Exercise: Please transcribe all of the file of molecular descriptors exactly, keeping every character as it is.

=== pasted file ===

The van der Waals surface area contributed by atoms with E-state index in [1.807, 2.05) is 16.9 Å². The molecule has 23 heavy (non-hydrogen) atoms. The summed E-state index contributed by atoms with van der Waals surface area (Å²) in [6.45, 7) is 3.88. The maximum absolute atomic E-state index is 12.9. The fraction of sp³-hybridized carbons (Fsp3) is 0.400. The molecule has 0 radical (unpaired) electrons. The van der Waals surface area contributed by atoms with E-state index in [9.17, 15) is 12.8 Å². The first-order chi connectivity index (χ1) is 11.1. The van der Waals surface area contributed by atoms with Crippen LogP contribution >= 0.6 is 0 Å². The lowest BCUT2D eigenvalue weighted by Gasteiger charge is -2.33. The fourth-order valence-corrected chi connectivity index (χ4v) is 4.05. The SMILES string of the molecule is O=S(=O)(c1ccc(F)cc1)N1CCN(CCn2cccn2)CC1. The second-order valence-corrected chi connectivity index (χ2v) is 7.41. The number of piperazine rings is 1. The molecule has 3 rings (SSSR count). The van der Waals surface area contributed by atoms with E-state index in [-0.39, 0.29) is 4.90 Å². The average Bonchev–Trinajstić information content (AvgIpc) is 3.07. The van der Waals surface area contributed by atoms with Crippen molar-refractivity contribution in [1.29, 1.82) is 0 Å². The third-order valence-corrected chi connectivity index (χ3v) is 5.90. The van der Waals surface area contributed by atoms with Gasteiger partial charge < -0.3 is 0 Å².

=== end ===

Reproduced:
The van der Waals surface area contributed by atoms with E-state index in [1.807, 2.05) is 16.9 Å². The molecule has 23 heavy (non-hydrogen) atoms. The summed E-state index contributed by atoms with van der Waals surface area (Å²) in [6.45, 7) is 3.88. The maximum absolute atomic E-state index is 12.9. The fraction of sp³-hybridized carbons (Fsp3) is 0.400. The molecule has 0 radical (unpaired) electrons. The van der Waals surface area contributed by atoms with E-state index in [9.17, 15) is 12.8 Å². The first-order chi connectivity index (χ1) is 11.1. The van der Waals surface area contributed by atoms with Crippen LogP contribution >= 0.6 is 0 Å². The lowest BCUT2D eigenvalue weighted by Gasteiger charge is -2.33. The fourth-order valence-corrected chi connectivity index (χ4v) is 4.05. The SMILES string of the molecule is O=S(=O)(c1ccc(F)cc1)N1CCN(CCn2cccn2)CC1. The second-order valence-corrected chi connectivity index (χ2v) is 7.41. The number of piperazine rings is 1. The molecule has 3 rings (SSSR count). The van der Waals surface area contributed by atoms with E-state index in [-0.39, 0.29) is 4.90 Å². The average Bonchev–Trinajstić information content (AvgIpc) is 3.07. The van der Waals surface area contributed by atoms with Crippen molar-refractivity contribution in [1.29, 1.82) is 0 Å². The third-order valence-corrected chi connectivity index (χ3v) is 5.90. The van der Waals surface area contributed by atoms with Gasteiger partial charge < -0.3 is 0 Å².